The opinion of the court was delivered by: Paul L. Friedman United States District Judge
MEMORANDUM OPINION AND ORDER
On August 17, 2012, the defendant filed a motion to dismiss and/or for summary judgment. See Docket No. 14. The plaintiffs' response was due on September 4, 2012. FED. R. CIV. P. 6(a)(1), (d); LCvR 7(b). The plaintiffs, who are proceeding pro se, have not yet filed any response. On September 14, 2012, the defendant filed a reply in support of its motion, requesting that the Court treat its motion to dismiss and/or for summary judgment as conceded by the plaintiffs and dismiss their complaint with prejudice. See Docket No. 19.
Under Local Civil Rule 7(b), if a party fails to file a response to a motion within the prescribed time, "the Court may treat the motion as conceded." LCvR 7(b). In Fox v. Strickland, 837 F.2d 507 (D.C. Cir. 1988), the Court of Appeals held that a district court must take pains to advise a pro se party of the consequences of failing to respond to a dispositive motion. "That notice . . . should include an explanation that the failure to respond . . . may result in the district court granting the motion and dismissing the case." Id. at 509. The Court therefore will not treat the defendant's motion as conceded at this time, but it hereby advises the plaintiffs of their obligations under the Federal Rules of Civil Procedure and the Local Civil Rules. If the plaintiffs fail to submit a memorandum responding to the defendants' motion, the Court may treat the motion as conceded, grant the motion, and dismiss their case.
The Court of Appeals has further stated that the district court must inform pro se litigants that, on a motion for summary judgment, "any factual assertion in the movant's affidavits will be accepted by the district judge as being true unless [the opposing party] submits his own affidavits or other documentary evidence contradicting the assertion." Neal v. Kelly, 963 F.2d 453, 456 (D.C. Cir. 1992) (quotation omitted). The plaintiffs' attention is directed to Rule 56 of the Federal Rules of Civil Procedure, which states in part:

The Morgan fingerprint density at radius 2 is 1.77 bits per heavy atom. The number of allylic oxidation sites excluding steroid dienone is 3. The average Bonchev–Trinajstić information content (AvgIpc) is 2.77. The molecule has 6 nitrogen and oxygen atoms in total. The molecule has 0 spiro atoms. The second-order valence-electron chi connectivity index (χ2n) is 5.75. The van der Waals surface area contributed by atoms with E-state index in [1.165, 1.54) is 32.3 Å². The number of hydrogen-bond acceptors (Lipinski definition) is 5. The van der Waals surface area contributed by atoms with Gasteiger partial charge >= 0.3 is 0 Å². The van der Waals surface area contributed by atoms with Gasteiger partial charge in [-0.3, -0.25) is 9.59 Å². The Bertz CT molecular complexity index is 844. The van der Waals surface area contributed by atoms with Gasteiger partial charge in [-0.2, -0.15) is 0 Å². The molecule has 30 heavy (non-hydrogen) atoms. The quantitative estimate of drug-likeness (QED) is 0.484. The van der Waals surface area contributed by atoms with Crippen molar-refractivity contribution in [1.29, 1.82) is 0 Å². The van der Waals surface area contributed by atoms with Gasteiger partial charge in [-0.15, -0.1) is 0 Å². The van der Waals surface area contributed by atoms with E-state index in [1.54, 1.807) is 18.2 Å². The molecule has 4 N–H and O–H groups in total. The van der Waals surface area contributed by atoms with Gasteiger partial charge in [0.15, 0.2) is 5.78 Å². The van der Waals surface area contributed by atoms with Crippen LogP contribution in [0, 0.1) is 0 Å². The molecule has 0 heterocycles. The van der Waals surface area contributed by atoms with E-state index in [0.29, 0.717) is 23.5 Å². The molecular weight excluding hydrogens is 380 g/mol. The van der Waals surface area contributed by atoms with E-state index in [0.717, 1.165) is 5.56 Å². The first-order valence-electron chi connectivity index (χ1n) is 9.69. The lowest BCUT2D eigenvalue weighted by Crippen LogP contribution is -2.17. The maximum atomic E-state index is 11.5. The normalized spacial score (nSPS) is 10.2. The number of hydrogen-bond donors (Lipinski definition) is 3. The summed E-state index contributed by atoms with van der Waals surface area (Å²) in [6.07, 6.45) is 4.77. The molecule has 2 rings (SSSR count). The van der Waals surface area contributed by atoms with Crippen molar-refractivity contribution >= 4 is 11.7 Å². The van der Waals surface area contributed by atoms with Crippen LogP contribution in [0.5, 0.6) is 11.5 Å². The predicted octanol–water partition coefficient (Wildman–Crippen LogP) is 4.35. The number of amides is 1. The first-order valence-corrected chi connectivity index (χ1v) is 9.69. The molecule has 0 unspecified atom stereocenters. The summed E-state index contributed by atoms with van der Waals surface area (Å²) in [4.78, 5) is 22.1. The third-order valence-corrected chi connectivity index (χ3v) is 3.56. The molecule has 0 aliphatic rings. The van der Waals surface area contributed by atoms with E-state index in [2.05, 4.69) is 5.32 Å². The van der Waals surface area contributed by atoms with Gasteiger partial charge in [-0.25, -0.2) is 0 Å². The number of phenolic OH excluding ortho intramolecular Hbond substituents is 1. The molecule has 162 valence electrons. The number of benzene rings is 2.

The court shall grant summary judgment if the movant shows that there is no genuine dispute as to any material fact and the movant is entitled to judgment as a matter of law.
FED. R. CIV. P. 56(a). This Court will accept as true any factual assertions contained in affidavits, declarations, or attachments submitted by the defendant in support of its motion for summary judgment unless the plaintiffs submit affidavits, declarations, or documentary evidence showing that the defendant's assertions are untrue. See Neal v. Kelly, 963 F.2d at 456.
Finally, the Court notes that on September 27, 2012, the plaintiffs filed a notice of appeal, purporting to appeal "from the judgment of this Court entered on the 17th day of August, 2012, in favor of EPIQ Class Action & Claims Solutions, Inc." Docket No. 20 at 1. No Judgment or Order was issued on August 17, which was instead the day that the defendant filed its motion to dismiss and/or for summary judgment. The Court has not granted the defendant's motion or entered judgment for the defendant, and so there is nothing from which to appeal. The plaintiffs are advised that if they wish to ensure that this Court retains jurisdiction over their case, they should consider withdrawing their notice of appeal.
Accordingly, it is hereby
ORDERED that the plaintiffs shall respond to defendant's motion to dismiss and/or for summary judgment on or before October 23, 2012. If the plaintiffs neither respond nor move for an extension of time by that date, the Court may treat the motion as conceded and dismiss the plaintiffs' complaint.
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